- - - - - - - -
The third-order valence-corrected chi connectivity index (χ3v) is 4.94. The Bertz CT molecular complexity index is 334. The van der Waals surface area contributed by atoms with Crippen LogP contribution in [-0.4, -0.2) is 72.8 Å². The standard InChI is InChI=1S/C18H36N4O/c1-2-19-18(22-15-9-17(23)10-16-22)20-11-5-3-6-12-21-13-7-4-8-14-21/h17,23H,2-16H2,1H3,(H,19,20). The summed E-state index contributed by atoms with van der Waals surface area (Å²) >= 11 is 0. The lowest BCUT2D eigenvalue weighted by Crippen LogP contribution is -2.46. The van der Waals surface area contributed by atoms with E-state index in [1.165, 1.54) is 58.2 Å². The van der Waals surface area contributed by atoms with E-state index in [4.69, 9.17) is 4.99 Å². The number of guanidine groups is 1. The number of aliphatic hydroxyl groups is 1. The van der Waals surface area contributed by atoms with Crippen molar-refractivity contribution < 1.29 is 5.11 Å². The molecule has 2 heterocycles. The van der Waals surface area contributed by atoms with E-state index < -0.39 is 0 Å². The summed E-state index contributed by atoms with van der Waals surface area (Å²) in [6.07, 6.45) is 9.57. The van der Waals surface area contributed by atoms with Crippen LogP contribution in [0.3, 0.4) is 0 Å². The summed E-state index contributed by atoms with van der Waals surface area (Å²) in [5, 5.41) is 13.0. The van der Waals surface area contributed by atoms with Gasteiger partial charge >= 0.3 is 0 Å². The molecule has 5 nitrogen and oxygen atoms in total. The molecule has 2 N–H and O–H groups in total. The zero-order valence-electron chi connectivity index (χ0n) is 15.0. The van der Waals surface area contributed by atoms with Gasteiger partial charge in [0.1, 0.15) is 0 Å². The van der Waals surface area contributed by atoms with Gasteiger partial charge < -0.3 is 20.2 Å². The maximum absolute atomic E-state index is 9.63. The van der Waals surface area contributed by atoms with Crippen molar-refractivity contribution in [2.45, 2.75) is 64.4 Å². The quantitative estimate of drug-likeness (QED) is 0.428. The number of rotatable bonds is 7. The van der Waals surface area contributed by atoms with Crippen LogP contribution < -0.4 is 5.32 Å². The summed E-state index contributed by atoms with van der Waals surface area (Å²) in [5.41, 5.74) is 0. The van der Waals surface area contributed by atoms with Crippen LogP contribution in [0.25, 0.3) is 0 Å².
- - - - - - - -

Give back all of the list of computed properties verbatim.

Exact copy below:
The third-order valence-corrected chi connectivity index (χ3v) is 4.94. The Bertz CT molecular complexity index is 334. The van der Waals surface area contributed by atoms with Crippen LogP contribution in [-0.4, -0.2) is 72.8 Å². The standard InChI is InChI=1S/C18H36N4O/c1-2-19-18(22-15-9-17(23)10-16-22)20-11-5-3-6-12-21-13-7-4-8-14-21/h17,23H,2-16H2,1H3,(H,19,20). The summed E-state index contributed by atoms with van der Waals surface area (Å²) >= 11 is 0. The lowest BCUT2D eigenvalue weighted by Crippen LogP contribution is -2.46. The van der Waals surface area contributed by atoms with E-state index in [1.165, 1.54) is 58.2 Å². The van der Waals surface area contributed by atoms with E-state index in [4.69, 9.17) is 4.99 Å². The number of guanidine groups is 1. The number of aliphatic hydroxyl groups is 1. The van der Waals surface area contributed by atoms with Crippen molar-refractivity contribution < 1.29 is 5.11 Å². The molecule has 2 heterocycles. The van der Waals surface area contributed by atoms with E-state index < -0.39 is 0 Å². The summed E-state index contributed by atoms with van der Waals surface area (Å²) in [6.07, 6.45) is 9.57. The van der Waals surface area contributed by atoms with Crippen LogP contribution in [0.3, 0.4) is 0 Å². The summed E-state index contributed by atoms with van der Waals surface area (Å²) in [5, 5.41) is 13.0. The van der Waals surface area contributed by atoms with Gasteiger partial charge >= 0.3 is 0 Å². The molecule has 5 nitrogen and oxygen atoms in total. The molecule has 2 N–H and O–H groups in total. The zero-order valence-electron chi connectivity index (χ0n) is 15.0. The van der Waals surface area contributed by atoms with Gasteiger partial charge in [0.1, 0.15) is 0 Å². The van der Waals surface area contributed by atoms with Gasteiger partial charge < -0.3 is 20.2 Å². The maximum absolute atomic E-state index is 9.63. The van der Waals surface area contributed by atoms with Crippen molar-refractivity contribution in [2.45, 2.75) is 64.4 Å². The quantitative estimate of drug-likeness (QED) is 0.428. The number of rotatable bonds is 7. The van der Waals surface area contributed by atoms with Crippen LogP contribution < -0.4 is 5.32 Å². The summed E-state index contributed by atoms with van der Waals surface area (Å²) in [5.41, 5.74) is 0. The van der Waals surface area contributed by atoms with Crippen LogP contribution in [0.25, 0.3) is 0 Å².